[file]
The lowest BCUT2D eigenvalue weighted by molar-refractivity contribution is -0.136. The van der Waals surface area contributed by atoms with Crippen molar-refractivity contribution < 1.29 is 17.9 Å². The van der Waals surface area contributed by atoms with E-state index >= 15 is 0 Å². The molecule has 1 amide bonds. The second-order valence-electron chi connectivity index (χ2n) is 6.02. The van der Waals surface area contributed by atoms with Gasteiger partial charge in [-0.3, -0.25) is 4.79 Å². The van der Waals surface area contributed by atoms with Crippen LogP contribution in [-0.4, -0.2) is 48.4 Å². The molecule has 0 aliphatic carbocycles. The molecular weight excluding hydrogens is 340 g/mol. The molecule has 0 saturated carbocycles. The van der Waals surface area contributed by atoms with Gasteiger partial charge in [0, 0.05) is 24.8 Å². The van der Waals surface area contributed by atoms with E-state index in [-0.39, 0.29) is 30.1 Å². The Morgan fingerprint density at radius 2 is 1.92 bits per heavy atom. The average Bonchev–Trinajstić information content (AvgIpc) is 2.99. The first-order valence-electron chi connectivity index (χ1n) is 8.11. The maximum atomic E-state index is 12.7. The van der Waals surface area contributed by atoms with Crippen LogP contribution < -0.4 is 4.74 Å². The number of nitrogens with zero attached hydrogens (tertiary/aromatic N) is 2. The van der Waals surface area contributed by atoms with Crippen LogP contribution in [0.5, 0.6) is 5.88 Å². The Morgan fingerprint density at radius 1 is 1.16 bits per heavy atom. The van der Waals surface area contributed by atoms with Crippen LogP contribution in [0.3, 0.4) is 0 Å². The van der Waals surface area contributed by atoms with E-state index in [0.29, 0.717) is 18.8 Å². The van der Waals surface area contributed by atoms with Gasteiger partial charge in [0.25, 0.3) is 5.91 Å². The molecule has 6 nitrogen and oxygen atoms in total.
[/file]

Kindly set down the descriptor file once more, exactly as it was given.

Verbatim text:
The lowest BCUT2D eigenvalue weighted by molar-refractivity contribution is -0.136. The van der Waals surface area contributed by atoms with Crippen molar-refractivity contribution < 1.29 is 17.9 Å². The van der Waals surface area contributed by atoms with E-state index >= 15 is 0 Å². The molecule has 1 amide bonds. The second-order valence-electron chi connectivity index (χ2n) is 6.02. The van der Waals surface area contributed by atoms with Gasteiger partial charge in [-0.3, -0.25) is 4.79 Å². The van der Waals surface area contributed by atoms with Crippen LogP contribution in [-0.4, -0.2) is 48.4 Å². The molecule has 0 aliphatic carbocycles. The molecular weight excluding hydrogens is 340 g/mol. The molecule has 0 saturated carbocycles. The van der Waals surface area contributed by atoms with Gasteiger partial charge in [0, 0.05) is 24.8 Å². The van der Waals surface area contributed by atoms with E-state index in [-0.39, 0.29) is 30.1 Å². The Morgan fingerprint density at radius 2 is 1.92 bits per heavy atom. The average Bonchev–Trinajstić information content (AvgIpc) is 2.99. The first-order valence-electron chi connectivity index (χ1n) is 8.11. The maximum atomic E-state index is 12.7. The van der Waals surface area contributed by atoms with Crippen LogP contribution < -0.4 is 4.74 Å². The number of nitrogens with zero attached hydrogens (tertiary/aromatic N) is 2. The van der Waals surface area contributed by atoms with Crippen LogP contribution in [0.5, 0.6) is 5.88 Å². The Morgan fingerprint density at radius 1 is 1.16 bits per heavy atom. The van der Waals surface area contributed by atoms with Crippen LogP contribution in [0.3, 0.4) is 0 Å². The van der Waals surface area contributed by atoms with E-state index in [0.29, 0.717) is 18.8 Å². The van der Waals surface area contributed by atoms with Gasteiger partial charge in [0.25, 0.3) is 5.91 Å². The molecule has 6 nitrogen and oxygen atoms in total.